All the cofounders of Machete Productions, Edher (Campos), Rodrigo (Bello Noble) and I, went to a film school called CECC (Centro de Estudios en Ciencias de la Comunicación). We all have film degrees and we specialize in film production. Like at any other film school, in our film school as well everyone wanted to be a director, a DoP (Director of Photography) or an editor; nobody wanted to produce. So, we got a good shot at it because we ended up producing 15 short films right after film school with somebody else’s money. That helped a lot in terms of experience. Then, before starting Machete Productions, we worked with a different production house for around four years. So, though Año Bisiesto was our first feature film as producers, before that we were production coordinators, production unit managers, and we had the experience of handling big budgets, actors, syndicates, guilds, and all the little technical issues— with someone else’s movie and someone else’s budget. So, the next step was to just to do that with our story and our budget.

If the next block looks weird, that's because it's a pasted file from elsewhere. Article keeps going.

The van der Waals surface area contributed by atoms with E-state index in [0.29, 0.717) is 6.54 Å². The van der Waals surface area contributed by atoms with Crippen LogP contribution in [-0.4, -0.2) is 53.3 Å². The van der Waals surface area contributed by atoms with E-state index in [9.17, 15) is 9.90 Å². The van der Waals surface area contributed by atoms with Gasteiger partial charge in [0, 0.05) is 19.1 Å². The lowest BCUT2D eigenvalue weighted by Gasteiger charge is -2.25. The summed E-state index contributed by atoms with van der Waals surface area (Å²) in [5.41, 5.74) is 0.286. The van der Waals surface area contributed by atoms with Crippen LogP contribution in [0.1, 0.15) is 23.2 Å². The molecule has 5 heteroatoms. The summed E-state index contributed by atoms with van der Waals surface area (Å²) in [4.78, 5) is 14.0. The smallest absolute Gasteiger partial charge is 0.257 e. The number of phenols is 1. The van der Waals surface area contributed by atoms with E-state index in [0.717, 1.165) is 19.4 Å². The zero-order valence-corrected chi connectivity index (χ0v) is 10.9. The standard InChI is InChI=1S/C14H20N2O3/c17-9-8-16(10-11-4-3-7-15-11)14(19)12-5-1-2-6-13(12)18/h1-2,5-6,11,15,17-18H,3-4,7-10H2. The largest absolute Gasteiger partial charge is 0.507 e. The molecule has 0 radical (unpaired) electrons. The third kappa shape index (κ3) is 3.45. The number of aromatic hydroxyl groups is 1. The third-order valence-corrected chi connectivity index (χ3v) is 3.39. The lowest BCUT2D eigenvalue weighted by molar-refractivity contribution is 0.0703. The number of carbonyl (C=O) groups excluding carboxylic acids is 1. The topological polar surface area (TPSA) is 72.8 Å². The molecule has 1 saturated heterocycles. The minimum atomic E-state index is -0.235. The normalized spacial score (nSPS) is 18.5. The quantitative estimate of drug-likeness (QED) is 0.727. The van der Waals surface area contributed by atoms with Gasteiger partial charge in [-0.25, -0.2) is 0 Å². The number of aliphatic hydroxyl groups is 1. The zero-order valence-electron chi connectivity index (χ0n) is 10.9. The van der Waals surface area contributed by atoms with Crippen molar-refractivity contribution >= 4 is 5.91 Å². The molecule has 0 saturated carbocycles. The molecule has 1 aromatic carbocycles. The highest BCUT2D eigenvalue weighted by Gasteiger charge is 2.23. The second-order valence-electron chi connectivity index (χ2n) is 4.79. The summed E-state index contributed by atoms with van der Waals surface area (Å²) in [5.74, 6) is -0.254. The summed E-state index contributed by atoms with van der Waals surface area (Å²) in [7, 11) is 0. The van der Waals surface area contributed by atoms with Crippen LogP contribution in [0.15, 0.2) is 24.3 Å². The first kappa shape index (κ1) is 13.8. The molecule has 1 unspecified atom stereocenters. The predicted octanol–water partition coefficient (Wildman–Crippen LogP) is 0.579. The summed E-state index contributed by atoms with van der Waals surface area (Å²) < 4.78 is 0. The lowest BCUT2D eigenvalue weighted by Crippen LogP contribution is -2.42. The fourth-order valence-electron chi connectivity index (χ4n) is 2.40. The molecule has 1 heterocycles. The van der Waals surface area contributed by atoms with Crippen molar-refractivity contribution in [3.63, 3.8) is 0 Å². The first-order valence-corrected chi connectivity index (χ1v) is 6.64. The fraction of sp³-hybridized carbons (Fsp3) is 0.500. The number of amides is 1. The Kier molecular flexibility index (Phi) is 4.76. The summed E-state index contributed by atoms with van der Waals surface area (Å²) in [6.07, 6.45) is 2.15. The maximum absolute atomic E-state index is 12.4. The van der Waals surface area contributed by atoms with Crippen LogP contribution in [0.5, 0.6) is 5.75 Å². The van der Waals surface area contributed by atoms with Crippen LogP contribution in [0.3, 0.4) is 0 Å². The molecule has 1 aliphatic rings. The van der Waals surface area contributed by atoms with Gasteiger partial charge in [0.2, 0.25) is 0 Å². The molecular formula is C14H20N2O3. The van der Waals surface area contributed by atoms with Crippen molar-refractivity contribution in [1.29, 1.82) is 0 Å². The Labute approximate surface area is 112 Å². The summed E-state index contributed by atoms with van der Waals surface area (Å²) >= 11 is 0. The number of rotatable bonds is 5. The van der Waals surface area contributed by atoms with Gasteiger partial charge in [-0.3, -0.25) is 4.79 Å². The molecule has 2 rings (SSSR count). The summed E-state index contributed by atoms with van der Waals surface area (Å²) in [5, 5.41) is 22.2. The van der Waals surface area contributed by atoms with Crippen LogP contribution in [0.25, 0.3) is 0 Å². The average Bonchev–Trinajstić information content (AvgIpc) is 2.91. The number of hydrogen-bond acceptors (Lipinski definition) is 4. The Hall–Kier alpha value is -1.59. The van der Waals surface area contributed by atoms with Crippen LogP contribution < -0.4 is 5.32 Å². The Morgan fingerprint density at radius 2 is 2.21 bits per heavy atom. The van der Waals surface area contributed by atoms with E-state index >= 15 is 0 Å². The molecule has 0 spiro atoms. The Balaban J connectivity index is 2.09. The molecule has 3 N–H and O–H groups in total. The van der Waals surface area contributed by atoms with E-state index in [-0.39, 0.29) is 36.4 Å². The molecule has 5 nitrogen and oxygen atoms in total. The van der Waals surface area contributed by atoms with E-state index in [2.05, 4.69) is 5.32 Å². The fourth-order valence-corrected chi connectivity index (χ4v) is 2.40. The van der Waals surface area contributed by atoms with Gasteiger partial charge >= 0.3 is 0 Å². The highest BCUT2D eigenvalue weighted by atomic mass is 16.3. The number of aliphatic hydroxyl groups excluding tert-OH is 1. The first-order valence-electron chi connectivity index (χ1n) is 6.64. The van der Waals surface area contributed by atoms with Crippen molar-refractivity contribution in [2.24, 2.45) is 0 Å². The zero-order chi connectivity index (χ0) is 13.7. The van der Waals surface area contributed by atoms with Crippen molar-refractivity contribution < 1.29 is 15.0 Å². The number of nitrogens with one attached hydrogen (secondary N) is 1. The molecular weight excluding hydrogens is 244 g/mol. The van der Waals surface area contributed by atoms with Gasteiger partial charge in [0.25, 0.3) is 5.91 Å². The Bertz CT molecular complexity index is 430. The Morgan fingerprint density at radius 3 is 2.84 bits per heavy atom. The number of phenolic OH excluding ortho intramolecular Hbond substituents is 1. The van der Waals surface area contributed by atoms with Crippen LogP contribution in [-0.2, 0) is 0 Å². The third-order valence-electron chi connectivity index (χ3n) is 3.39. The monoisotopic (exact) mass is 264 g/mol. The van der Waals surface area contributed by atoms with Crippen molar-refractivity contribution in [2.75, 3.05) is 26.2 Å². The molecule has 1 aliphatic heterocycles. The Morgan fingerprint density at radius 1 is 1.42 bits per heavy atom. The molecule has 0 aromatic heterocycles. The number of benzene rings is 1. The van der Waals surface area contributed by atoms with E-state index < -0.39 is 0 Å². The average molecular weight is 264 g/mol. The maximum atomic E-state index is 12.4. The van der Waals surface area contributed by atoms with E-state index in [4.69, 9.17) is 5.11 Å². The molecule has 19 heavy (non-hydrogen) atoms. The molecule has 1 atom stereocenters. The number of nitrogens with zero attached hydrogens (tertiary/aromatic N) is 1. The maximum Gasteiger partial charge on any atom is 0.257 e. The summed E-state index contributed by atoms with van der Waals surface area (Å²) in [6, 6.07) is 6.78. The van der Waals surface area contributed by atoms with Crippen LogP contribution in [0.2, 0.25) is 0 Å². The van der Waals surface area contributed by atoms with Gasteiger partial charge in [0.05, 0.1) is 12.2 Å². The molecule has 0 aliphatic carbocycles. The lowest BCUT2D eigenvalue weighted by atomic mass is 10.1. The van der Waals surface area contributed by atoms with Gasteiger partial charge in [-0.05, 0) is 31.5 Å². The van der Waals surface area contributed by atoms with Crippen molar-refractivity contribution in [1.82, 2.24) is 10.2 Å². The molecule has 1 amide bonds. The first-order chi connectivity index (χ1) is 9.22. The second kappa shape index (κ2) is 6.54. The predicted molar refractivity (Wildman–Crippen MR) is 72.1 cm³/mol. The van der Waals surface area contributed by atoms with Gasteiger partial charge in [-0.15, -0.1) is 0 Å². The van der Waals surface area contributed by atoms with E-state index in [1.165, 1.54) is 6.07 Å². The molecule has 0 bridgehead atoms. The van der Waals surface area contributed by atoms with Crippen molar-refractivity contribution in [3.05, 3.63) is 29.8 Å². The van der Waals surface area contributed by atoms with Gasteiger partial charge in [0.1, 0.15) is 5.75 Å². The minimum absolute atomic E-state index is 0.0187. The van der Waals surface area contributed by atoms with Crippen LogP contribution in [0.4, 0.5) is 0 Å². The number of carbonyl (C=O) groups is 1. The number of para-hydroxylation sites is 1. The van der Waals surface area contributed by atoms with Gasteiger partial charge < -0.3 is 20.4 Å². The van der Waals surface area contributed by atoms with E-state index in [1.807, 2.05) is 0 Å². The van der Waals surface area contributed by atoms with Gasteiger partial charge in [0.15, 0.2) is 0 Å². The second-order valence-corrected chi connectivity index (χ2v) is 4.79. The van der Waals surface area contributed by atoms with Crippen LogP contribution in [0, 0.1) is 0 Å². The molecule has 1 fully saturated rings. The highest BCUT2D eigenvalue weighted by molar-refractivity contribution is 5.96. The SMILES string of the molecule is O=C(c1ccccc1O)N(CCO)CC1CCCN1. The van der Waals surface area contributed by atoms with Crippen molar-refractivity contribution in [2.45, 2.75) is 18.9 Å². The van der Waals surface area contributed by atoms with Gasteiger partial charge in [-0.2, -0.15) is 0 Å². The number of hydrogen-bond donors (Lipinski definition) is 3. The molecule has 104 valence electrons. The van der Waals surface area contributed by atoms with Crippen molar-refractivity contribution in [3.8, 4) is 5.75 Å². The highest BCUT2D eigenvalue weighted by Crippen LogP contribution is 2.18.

Was there a specific objective with which you and your friends founded Machete Productions?
When my friends and I were working for another producer’s company, El Anado Films, we were earning a lot of money for them. But they were doing some really bad movies, and yet we were helping them get money for those. So, then, we decided that if we could get money for them, we could get money for our own movies too. The kinds of films we really wanted to make were both inexpensive and easy to do. Also, since it’s hard to do a first feature film, we knew that we could find a lot of first time directors as well. So, we took a while till we found the perfect script, which was forAño Bisiesto, and once we got that we said, ‘This is what we want to do.’ It was an art house film. It was strong enough. So the objective was simply to do something that was good enough, easy enough to do, and had the power to transcend.